Neil deGrasse Tyson

Illustration based on a quote by Edward R Harrison. Image Credit: Jacob Schuhle-Lewis

Spiral galaxy ESO 137-001

This Hubble image shows ESO 137-001, a galaxy located in the southern constellation of Triangulum Australe (The Southern Triangle) — a delicate and beautiful spiral galaxy, but with a secret. The image not only captures the galaxy and its backdrop in stunning detail, but also something more dramatic — intense blue streaks streaming outwards from the galaxy, seen shining brightly in ultraviolet light.
These streaks are actually hot young stars, encased in wispy streams of gas that are being torn away from the galaxy by its surroundings as it moves through space. This violent galactic disrobing is due to a process known as ram pressure stripping — a drag force felt by an object moving through a fluid . The fluid in question here is superheated gas, which lurks at the centres of galaxy clusters.
This image combines NASA/ESA Hubble Space Telescope observations with data from the Chandra X-ray Observatory.

Credit: NASA, ESA, CXC

Spiral galaxy ESO 137-001

This Hubble image shows ESO 137-001, a galaxy located in the southern constellation of Triangulum Australe (The Southern Triangle) — a delicate and beautiful spiral galaxy, but with a secret. The image not only captures the galaxy and its backdrop in stunning detail, but also something more dramatic — intense blue streaks streaming outwards from the galaxy, seen shining brightly in ultraviolet light.

These streaks are actually hot young stars, encased in wispy streams of gas that are being torn away from the galaxy by its surroundings as it moves through space. This violent galactic disrobing is due to a process known as ram pressure stripping — a drag force felt by an object moving through a fluid . The fluid in question here is superheated gas, which lurks at the centres of galaxy clusters.

This image combines NASA/ESA Hubble Space Telescope observations with data from the Chandra X-ray Observatory.

Credit: NASA, ESA, CXC

Fire and Ice

Saturn’s largest and second largest moons, Titan and Rhea, appear to be stacked on top of each other in this true-color scene from NASA’s Cassini spacecraft.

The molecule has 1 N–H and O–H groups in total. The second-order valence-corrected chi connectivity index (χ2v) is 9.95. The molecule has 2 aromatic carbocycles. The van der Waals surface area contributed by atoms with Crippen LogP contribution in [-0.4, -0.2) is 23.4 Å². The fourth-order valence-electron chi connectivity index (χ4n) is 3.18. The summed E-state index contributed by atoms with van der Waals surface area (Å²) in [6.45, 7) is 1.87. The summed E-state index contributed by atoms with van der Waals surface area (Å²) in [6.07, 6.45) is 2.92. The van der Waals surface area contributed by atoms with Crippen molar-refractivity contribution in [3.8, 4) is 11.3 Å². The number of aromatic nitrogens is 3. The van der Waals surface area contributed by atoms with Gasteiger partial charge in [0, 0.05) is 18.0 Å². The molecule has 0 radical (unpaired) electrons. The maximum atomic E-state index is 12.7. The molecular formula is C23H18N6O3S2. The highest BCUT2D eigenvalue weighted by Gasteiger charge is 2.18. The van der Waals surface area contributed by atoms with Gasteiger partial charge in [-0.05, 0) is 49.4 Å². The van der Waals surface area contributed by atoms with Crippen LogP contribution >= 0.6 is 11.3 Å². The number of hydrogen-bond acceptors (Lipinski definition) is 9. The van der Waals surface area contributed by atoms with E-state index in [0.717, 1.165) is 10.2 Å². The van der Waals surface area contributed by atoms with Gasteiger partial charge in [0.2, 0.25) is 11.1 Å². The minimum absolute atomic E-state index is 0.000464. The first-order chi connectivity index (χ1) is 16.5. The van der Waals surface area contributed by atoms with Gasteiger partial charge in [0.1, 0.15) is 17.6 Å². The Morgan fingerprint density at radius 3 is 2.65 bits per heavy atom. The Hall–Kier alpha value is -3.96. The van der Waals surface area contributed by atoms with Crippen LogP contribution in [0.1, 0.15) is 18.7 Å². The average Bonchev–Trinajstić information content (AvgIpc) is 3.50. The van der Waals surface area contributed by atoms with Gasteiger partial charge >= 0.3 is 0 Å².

Titan is likely differentiated into several layers with a 3,400-kilometre (2,100 mi) rocky center surrounded by several layers composed of different crystal forms of ice.Its interior may still be hot and there may be a liquid layer consisting of a “magma" composed of water and ammonia between the ice Ih crust and deeper ice layers made of high-pressure forms of ice.

Rhea is an ice-cold body of weak density (1.236 g/cm3), indicating that the moon consists of a rocky nucleus counting only for a third of the mass of Rhea, the rest being mainly some ice-cold water.

Credit: NASA/JPL-Caltech/SSI

The City Dark

The pervasive use of artificial lighting not only has fogged the view of astronomers seeking to study the stars, it also has been linked to human health problems, environmental disruptions and fundamental questions about the impact of a disappearing night sky on the intellectual and spiritual curiosity of future generations.

The City Dark is a feature documentary, which explores the philosophical and practical implications of losing the night sky.

Read more here

Attention science enthusiasts! If you’re looking for new science blogs to follow - here’s an excellent list: Part 1 Part 2
That amazing list was put together by the awesome Shychemist, check out his blog, help him expand the list!

Attention science enthusiasts! If you’re looking for new science blogs to follow - here’s an excellent list: Part 1 Part 2

That amazing list was put together by the awesome Shychemist, check out his blog, help him expand the list!


While sunspots are relatively cool and quiescent regions on the Sun, the photosphere around them sometimes erupts with outflows of high energy particles in active regions. Most often these eruptions are in the form of loops and sheets called prominences which remain under the control of the intense magnetic fields associated with solar storms. There are other events which in a matter of minutes can release enormous amounts of energy and eject material out into space. Such violent events are called solar flares.

Images credit: TRACE/NASA

While sunspots are relatively cool and quiescent regions on the Sun, the photosphere around them sometimes erupts with outflows of high energy particles in active regions. Most often these eruptions are in the form of loops and sheets called prominences which remain under the control of the intense magnetic fields associated with solar storms. There are other events which in a matter of minutes can release enormous amounts of energy and eject material out into space. Such violent events are called solar flares.

Images credit: TRACE/NASA

Rhea: Saturn’s Mysterious Moon